Most recently, I filled in for six weeks this spring at St. John’s in Williamstown during the Rev. Nathaniel Anderson’s paternity leave. Those weeks fell during the first months of switching to virtual worship because of the pandemic. I’m still learning how to navigate the various new communication media and wondering how the Church will look when the COVID-19 danger ends (or at least is under control). What have we learned? How will we adapt? What good ideas and ways of being can we take into the future? What do we need to leave behind? How do we find God in the midst of anxiety? How do we lament our losses and celebrate the positives? How do we claim hope and set aside despair? These are only a few of the questions I hope we can explore together over the next months as this faith community defines its present identity and looks toward its future as participants in the vast beloved community of God’s creation.
Since moving to the Berkshires, I’ve gotten to know both Francie Hills and Janet Zimmerman as clergy colleagues. Grace Church has been truly blessed by the ministries of these two amazing and faithful servants of God. I am blessed to be following Janet, knowing how much she loves each of you and how much time and energy she has invested in growing and deepening Grace Church’s ministry and fellowship. I’ve also gotten to know many of the outstanding lay leaders of Grace through deanery and diocesan activities. Now I look forward to working with the Rev. Jen Bloesch and all the staff, vestry, and congregation of Grace Church. Our God, who both cries and laughs with us, has gifted you in so many ways and now calls you into a challenging, yet hopeful future. Thank you for asking me to join you for this transition time. I pray for Grace Church each day and ask that you do the same for both myself and your retiring rector, as we take on our new roles.
The Rev. Jen Bloesch, Gideon’s Garden Program Director
Jen Bloesch is a native of Madison, WI. She received a Bachelors at the University of Wisconsin-Madison, where she studied farming, food systems, and sustainable agriculture. For two years she was the director of Slow Food UW, a student organizations focused on providing UW students access to local and organic foods. Through her work as director, Slow Food UW opened a weekly cafe and became incorporated as a 501(c)3 non-profit organization.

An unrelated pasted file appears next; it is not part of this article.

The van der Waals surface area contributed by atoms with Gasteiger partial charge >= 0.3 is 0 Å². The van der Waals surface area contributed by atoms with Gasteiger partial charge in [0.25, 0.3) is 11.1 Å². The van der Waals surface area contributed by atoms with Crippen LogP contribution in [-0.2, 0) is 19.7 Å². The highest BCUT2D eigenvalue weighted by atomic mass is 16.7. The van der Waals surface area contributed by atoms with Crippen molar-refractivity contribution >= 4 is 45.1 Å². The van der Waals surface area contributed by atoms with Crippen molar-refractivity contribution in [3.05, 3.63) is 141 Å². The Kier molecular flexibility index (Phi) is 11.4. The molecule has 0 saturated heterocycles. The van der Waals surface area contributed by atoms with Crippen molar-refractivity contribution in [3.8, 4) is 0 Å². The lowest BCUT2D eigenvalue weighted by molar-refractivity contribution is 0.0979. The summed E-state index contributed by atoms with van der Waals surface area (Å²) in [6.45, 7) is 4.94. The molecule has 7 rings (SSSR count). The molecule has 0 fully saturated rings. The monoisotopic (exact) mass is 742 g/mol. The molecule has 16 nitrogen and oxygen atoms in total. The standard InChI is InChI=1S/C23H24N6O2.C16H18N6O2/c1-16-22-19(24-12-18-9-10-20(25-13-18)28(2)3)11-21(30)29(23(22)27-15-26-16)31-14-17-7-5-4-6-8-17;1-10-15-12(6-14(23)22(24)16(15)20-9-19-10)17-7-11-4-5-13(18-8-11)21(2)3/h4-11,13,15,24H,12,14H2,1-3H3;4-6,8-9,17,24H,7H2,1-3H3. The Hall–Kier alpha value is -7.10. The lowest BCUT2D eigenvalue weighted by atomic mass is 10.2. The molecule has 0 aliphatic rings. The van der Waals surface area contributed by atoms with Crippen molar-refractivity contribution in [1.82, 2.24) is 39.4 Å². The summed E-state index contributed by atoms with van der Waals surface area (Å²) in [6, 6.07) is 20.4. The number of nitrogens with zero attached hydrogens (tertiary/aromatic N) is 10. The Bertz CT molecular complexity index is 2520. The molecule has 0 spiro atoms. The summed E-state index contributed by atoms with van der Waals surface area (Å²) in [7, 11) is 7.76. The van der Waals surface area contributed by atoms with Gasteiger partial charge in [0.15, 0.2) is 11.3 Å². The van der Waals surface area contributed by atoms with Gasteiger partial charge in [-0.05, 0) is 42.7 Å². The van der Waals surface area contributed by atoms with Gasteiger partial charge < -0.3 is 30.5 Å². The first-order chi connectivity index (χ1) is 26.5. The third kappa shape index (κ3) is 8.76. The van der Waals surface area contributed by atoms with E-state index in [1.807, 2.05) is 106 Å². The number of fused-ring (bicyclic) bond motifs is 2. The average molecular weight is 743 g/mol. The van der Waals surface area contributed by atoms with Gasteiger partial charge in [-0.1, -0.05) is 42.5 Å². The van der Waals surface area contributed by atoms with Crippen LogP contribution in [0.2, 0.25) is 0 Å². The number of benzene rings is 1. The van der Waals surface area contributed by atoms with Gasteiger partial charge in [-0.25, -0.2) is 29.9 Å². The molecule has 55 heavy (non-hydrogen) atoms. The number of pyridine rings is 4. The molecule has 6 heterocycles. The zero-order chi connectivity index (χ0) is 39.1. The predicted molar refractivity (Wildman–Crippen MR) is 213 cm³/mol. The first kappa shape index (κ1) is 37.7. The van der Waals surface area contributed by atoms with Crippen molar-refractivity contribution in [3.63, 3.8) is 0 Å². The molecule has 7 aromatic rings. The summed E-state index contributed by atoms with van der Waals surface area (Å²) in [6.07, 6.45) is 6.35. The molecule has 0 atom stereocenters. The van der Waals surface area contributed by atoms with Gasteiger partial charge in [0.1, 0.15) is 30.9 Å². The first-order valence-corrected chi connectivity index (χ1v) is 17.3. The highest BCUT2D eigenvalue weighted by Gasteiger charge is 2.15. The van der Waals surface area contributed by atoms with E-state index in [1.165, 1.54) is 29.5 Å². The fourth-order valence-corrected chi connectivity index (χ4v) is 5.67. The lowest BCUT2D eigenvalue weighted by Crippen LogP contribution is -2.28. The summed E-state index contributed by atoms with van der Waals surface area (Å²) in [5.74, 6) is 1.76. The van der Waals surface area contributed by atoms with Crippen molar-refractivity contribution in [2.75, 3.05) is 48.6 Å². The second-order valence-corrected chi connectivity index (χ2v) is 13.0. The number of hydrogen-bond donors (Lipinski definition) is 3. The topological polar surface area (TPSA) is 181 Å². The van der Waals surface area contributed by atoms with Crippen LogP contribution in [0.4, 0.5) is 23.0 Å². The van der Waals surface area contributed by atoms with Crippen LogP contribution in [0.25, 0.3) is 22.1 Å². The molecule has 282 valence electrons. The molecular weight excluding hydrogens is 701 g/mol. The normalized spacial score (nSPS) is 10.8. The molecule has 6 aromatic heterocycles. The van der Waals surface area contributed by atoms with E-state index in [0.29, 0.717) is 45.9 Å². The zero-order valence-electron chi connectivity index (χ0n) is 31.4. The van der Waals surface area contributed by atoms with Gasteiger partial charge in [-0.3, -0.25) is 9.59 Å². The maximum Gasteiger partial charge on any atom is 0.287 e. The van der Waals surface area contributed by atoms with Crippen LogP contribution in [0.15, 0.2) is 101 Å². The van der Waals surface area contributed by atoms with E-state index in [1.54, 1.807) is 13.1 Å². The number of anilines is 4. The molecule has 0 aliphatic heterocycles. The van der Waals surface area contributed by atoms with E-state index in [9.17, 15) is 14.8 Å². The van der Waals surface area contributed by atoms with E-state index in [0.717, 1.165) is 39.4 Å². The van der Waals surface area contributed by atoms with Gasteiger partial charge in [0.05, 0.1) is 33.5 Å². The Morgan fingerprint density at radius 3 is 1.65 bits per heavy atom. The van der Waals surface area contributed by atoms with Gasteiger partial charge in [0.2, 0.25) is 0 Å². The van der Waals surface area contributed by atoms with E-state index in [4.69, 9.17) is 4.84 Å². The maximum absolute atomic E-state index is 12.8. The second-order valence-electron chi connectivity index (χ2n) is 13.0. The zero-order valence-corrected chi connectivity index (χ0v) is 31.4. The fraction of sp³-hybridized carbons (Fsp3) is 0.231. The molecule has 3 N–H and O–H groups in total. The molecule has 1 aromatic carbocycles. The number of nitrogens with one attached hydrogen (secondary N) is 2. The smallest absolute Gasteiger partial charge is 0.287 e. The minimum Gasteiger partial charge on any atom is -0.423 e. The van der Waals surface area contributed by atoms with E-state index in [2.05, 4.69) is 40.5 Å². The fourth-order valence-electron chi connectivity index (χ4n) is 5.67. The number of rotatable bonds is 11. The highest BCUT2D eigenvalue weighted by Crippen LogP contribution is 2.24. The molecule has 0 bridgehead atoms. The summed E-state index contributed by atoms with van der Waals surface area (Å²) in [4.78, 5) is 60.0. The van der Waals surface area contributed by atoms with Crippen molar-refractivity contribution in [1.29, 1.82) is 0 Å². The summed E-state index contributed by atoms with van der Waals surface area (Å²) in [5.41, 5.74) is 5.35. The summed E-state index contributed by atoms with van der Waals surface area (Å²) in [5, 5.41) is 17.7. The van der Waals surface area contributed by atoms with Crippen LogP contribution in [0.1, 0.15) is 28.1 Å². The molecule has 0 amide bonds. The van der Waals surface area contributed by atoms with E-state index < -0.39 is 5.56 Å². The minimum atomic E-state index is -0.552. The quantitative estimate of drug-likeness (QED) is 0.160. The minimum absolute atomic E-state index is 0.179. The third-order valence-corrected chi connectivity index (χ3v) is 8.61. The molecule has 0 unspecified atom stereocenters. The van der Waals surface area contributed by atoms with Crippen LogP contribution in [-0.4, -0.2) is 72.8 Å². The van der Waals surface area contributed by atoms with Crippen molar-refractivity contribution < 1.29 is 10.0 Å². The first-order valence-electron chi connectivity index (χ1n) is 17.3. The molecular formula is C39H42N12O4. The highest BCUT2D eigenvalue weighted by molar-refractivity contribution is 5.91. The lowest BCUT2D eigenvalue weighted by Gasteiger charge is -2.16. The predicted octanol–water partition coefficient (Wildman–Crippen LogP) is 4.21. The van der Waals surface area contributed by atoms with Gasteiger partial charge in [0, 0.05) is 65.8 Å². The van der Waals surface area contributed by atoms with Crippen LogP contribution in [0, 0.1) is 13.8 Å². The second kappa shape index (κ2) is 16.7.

Later, Jen’s life took a turn towards ministry when she began working at a campus ministry in Madison. After three years of work, she entered into seminary at Boston University, where she also sought ordination in the United Church of Christ. Jen graduated with a Masters of Divinity in 2018 and became ordained in the UCC in the spring of 2019.
Jen now combines her passion for food and ministry in her work at Gideon’s Garden. She moved to Great Barrington in February of 2019 and has since been excited to get her hands into the soil with the young people of the Berkshires.
Chris Clark, Choir Director
Chris Clark, a native of Ashtabula, Ohio, completed his undergraduate studies at Cleveland State University with a Bachelors in Music Education. While in college he performed in the Cleveland Orchestra Chorus, the Cleveland State Choral, and in a variety of musicals and churches. He has performed under or worked with a large number of well-known conductors, including Bob Porko, Rene Clausen, David Zinman, Pierre Boulez, Betsy Burleigh, Peter Phillips, and Franz Welser-Most. Also during undergrad, Mr. Clark was associated with the Contemporary Youth Orchestra Chorus, becoming its Chorus Master from 2003 through 2005. While involved with this youth chorus, he performed with such artists as Pat Benetar and Neil Giraldo, Graham Nash, Jon Anderson, and the rock band Styx.
In 2006, Mr. Clark was appointed as the Director of Vocal Music for Tinora High School, in Defiance, Ohio. He conducted the Women’s Chorus, Men’s Ensemble, Chorale, Sensations chamber choir, as well as Junior High Ensembles. His ensembles frequently earned superiors at OMEA State Adjudicated Events, toured locally and nationally, and performed on concerts with local colleges.
Recently, Mr. Clark graduated from Bowling Green State University with a double Masters Degree in Music Education and Choral Conducting. He was the Graduate Assistant for the Collegiate Chorale, Men’s Chorus and the University Choral Society, as well as director of the pop a cappella group HeeBeeBGs. Mr. Clark was the director of the Siena Heights University Mixed Chorus, as well as a voice teacher at that university. In 2011, he presented a session at the Ohio Music Educators Association Conference, in a session titled “It’s Not Dumbed Down! Choral Music for Class C Mixed Choirs and Tips to Performing It Well”. Mr. Clark was also the Music Director of the Choraliers, a community choir in Toledo, and Director of Music at Christ United Methodist Church in Oregon, Ohio.
Since moving to Massachusetts, he has become the Director of Music for the Southern Berkshire Regional School District, where he teaches choir in grades 3-12. His Madrigal group won first prize in the inaugural Lenox Caroling Festival, beating out collegiate and professional ensembles to claim the title. He performs regularly in the Berkshire area, directing the Sheffield Messiah Choir and the Albany Gay Men’s Chorus, Assistant Directing the Cantilena Chamber Choir, and being a section leader in the Stockbridge Festival Chorus. Mr. Clark lives in Lee, Massachusetts with his wife, Courtney.